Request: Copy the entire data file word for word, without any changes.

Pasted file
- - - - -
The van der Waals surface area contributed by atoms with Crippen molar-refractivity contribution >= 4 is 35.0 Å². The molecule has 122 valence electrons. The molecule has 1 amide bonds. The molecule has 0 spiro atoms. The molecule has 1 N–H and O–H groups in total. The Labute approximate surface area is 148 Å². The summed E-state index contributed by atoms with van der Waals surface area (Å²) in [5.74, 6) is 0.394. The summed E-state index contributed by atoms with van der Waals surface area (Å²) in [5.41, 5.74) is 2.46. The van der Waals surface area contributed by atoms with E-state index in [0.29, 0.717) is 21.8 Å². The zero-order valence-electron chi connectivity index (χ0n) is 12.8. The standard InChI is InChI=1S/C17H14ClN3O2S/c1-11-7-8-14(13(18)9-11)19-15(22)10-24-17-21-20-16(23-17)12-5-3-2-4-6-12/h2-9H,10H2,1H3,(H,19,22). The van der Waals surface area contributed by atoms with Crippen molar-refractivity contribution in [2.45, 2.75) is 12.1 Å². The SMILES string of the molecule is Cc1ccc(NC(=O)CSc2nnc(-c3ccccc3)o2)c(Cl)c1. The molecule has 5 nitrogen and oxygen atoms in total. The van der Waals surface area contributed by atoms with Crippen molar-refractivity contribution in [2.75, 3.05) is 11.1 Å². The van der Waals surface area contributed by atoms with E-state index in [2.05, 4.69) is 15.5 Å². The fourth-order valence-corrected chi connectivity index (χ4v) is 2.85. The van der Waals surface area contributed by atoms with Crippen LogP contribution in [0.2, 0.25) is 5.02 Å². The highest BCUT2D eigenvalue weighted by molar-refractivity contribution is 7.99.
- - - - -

The van der Waals surface area contributed by atoms with Crippen molar-refractivity contribution >= 4 is 35.0 Å². The molecule has 122 valence electrons. The molecule has 1 amide bonds. The molecule has 0 spiro atoms. The molecule has 1 N–H and O–H groups in total. The Labute approximate surface area is 148 Å². The summed E-state index contributed by atoms with van der Waals surface area (Å²) in [5.74, 6) is 0.394. The summed E-state index contributed by atoms with van der Waals surface area (Å²) in [5.41, 5.74) is 2.46. The van der Waals surface area contributed by atoms with E-state index in [0.29, 0.717) is 21.8 Å². The zero-order valence-electron chi connectivity index (χ0n) is 12.8. The standard InChI is InChI=1S/C17H14ClN3O2S/c1-11-7-8-14(13(18)9-11)19-15(22)10-24-17-21-20-16(23-17)12-5-3-2-4-6-12/h2-9H,10H2,1H3,(H,19,22). The van der Waals surface area contributed by atoms with Crippen molar-refractivity contribution in [2.45, 2.75) is 12.1 Å². The SMILES string of the molecule is Cc1ccc(NC(=O)CSc2nnc(-c3ccccc3)o2)c(Cl)c1. The molecule has 5 nitrogen and oxygen atoms in total. The van der Waals surface area contributed by atoms with Crippen molar-refractivity contribution in [2.75, 3.05) is 11.1 Å². The van der Waals surface area contributed by atoms with E-state index in [2.05, 4.69) is 15.5 Å². The fourth-order valence-corrected chi connectivity index (χ4v) is 2.85. The van der Waals surface area contributed by atoms with Crippen LogP contribution in [0.2, 0.25) is 5.02 Å². The highest BCUT2D eigenvalue weighted by molar-refractivity contribution is 7.99.